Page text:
Next page . . . . Previous page . . . . Speeches . . . . Contents . . . . Sittings . . . . Search

Legislative Assembly for the ACT: 2004 Week 7 Hansard (29 June) . . Page.. 2850..


MS DUNDAS (continuing):

Proposed expenditure-part 1.3-Auditor-General, $1,279,000 (net cost of outputs), totalling $1,279,000.

MR SMYTH (Leader of the Opposition) (11.15): I was pleased to see the rise in the Auditor-General's budget for this year. The public accounts committee has had for some time some concerns about the level of funding and the ability of the Auditor-General's Office to undertake the audits that it needs to undertake-in particular, the performance audits.

In regard to some amendments made by Ms Tucker in 1996 as to environmental and social questions and how to combine them into a performance audit, I think that it is fair to say that not a great deal has happened. People have been grappling with how to undertake that activity. That is a question being tackled around the world, not just around the country.

The actual budget for the Auditor-General goes to the public accounts committee for its approval. We spoke with the new auditor and suggested that we would be open to an increase in the budget. The auditor actually went away and reworked the document and came back with an expanded budget that allows for extra staff and additional training so that the office can carry out its functions as it should. With that in mind, we will be supporting the line.

I noted the discussion in paragraph 4.2 of the Estimates Committee's report about staff turnover. Like all organisations in the ACT, if we lag behind the Commonwealth or private enterprise, it is often hard to keep good staff. Some interesting figures have been provided there. The staff turnover in the Auditor-General's Office is about 25 per cent to 30 per cent and currently 50 per cent of the staff have less than two years experience. For an organisation of such importance to the confidence of people that things are being carried out appropriately in the ACT and inside the government, the lack of experience in the Auditor-General's Office is of concern. The increase in the budget, hopefully, will address some of that.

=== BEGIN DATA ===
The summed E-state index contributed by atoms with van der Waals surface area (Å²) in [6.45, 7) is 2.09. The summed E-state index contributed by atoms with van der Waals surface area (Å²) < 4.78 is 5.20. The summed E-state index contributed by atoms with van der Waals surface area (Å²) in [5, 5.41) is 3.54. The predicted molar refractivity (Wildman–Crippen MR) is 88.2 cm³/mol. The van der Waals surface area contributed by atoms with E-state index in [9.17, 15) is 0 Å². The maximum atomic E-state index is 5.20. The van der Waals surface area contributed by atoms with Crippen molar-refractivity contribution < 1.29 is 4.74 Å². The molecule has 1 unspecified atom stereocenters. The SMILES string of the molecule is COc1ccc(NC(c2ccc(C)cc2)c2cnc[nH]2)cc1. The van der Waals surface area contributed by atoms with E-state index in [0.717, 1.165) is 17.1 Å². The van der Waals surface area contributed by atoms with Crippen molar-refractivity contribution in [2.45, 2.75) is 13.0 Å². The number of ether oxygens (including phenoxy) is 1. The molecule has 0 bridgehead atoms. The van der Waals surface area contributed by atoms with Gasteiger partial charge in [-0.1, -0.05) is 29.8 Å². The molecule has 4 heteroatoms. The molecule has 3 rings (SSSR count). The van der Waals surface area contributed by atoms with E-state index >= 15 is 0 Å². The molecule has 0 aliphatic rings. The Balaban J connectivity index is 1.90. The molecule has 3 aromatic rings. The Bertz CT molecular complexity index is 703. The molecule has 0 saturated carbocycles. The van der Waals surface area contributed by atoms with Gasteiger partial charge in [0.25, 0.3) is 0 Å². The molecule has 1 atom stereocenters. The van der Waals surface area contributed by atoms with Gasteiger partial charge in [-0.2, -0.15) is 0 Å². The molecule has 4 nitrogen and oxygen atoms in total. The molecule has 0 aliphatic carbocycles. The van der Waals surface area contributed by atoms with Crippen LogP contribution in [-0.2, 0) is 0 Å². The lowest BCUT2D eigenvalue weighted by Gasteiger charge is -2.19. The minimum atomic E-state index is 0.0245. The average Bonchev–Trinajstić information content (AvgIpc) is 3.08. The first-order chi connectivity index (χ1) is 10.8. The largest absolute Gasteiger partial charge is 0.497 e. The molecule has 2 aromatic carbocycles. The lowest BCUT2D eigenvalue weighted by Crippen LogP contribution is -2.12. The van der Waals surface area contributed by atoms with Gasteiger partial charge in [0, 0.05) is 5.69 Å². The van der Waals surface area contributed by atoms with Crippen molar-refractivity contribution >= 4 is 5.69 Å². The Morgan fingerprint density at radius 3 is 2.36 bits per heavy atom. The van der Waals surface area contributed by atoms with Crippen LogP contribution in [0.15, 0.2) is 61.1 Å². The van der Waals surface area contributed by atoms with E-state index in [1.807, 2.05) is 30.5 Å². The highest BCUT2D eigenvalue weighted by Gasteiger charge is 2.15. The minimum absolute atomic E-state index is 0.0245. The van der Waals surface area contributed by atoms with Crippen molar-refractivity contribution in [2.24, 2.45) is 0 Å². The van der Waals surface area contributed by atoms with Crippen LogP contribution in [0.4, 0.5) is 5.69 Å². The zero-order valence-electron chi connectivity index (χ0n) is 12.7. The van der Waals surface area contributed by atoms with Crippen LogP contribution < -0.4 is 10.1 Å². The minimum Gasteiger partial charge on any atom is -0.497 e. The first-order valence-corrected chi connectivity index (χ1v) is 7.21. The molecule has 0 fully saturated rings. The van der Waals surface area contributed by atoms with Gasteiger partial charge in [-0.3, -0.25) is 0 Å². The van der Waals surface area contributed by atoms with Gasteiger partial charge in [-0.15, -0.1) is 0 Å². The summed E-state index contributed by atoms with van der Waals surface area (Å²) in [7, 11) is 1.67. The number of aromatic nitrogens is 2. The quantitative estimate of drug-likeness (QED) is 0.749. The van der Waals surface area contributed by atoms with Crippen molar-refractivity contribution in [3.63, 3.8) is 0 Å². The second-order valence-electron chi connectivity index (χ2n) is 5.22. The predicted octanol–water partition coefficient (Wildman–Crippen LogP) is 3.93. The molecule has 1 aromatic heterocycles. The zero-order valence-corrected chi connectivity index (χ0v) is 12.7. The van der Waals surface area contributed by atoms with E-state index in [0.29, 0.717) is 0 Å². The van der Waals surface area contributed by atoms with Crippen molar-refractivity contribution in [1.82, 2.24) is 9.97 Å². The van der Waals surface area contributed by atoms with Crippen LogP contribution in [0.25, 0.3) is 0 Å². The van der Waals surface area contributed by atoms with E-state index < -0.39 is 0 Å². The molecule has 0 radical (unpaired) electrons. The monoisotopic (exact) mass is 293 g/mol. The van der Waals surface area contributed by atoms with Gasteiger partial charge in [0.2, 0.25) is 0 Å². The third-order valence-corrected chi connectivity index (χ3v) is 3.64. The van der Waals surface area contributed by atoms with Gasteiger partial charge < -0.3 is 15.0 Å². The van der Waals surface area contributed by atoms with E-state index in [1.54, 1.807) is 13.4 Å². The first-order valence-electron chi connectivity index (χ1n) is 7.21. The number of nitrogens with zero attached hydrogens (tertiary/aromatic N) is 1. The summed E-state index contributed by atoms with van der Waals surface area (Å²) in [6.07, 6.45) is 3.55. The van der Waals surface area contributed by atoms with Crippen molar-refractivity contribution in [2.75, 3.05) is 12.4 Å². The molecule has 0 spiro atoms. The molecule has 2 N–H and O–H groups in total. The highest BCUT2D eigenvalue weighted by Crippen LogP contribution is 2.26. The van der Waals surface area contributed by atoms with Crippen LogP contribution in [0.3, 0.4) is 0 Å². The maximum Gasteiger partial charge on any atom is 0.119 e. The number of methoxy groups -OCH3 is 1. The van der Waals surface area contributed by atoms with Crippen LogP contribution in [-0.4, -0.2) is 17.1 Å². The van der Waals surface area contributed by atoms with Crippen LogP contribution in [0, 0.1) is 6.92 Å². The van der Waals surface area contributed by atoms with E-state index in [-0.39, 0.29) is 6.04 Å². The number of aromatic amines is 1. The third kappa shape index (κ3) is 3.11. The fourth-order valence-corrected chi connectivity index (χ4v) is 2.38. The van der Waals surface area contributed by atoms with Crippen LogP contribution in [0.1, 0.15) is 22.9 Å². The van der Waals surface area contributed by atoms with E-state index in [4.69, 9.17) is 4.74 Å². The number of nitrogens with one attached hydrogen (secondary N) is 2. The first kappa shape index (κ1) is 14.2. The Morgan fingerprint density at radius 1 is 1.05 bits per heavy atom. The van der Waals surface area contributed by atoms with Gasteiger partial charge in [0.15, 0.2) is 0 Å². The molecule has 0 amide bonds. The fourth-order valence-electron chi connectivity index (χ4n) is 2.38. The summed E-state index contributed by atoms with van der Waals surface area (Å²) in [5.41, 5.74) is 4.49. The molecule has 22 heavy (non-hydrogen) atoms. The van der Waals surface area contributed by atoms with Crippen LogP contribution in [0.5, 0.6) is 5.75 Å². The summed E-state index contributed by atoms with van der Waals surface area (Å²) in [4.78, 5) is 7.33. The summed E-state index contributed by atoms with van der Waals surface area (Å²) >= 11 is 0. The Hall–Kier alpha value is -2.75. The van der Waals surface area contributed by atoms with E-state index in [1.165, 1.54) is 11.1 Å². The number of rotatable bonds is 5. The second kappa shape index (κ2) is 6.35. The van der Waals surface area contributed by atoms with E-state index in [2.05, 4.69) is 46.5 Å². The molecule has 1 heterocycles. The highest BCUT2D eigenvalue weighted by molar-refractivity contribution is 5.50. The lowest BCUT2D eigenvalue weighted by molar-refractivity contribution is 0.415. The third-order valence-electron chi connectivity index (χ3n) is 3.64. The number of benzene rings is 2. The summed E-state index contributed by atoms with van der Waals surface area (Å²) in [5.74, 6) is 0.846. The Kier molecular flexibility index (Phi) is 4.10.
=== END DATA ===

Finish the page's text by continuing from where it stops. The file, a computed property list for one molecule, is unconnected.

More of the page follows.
In recommendation 9 the committee recommended that the government ensure that next year's budget provide additional funding to meet the need to do more performance audits. The government, in its response, drew the attention of the committee to the basis upon which the Auditor-General's budget has been established and adjusted annually. I still think that there is room to move there and if we are serious about giving people the tools to do their jobs one of the tools, of course, is the budget to carry it out.

The job is getting more and more complex. I know that a number of members have referred issues to the Auditor-General's Office. Recently, I referred an issue concerning the workers compensation supplementation fund, for instance. As we, as members, do that, which is our right and our responsibility, we put more pressure on the Auditor-General's Office. In the case of the workers compensation supplementation fund, the auditor has written back to me to say that she will do a full performance audit of its operation. Obviously, some of the concerns that have been raised have piqued the interest of the auditor and she will now conduct that audit.


Next page . . . . Previous page. . . . Speeches . . . . Contents . . . . Sittings . . . . Search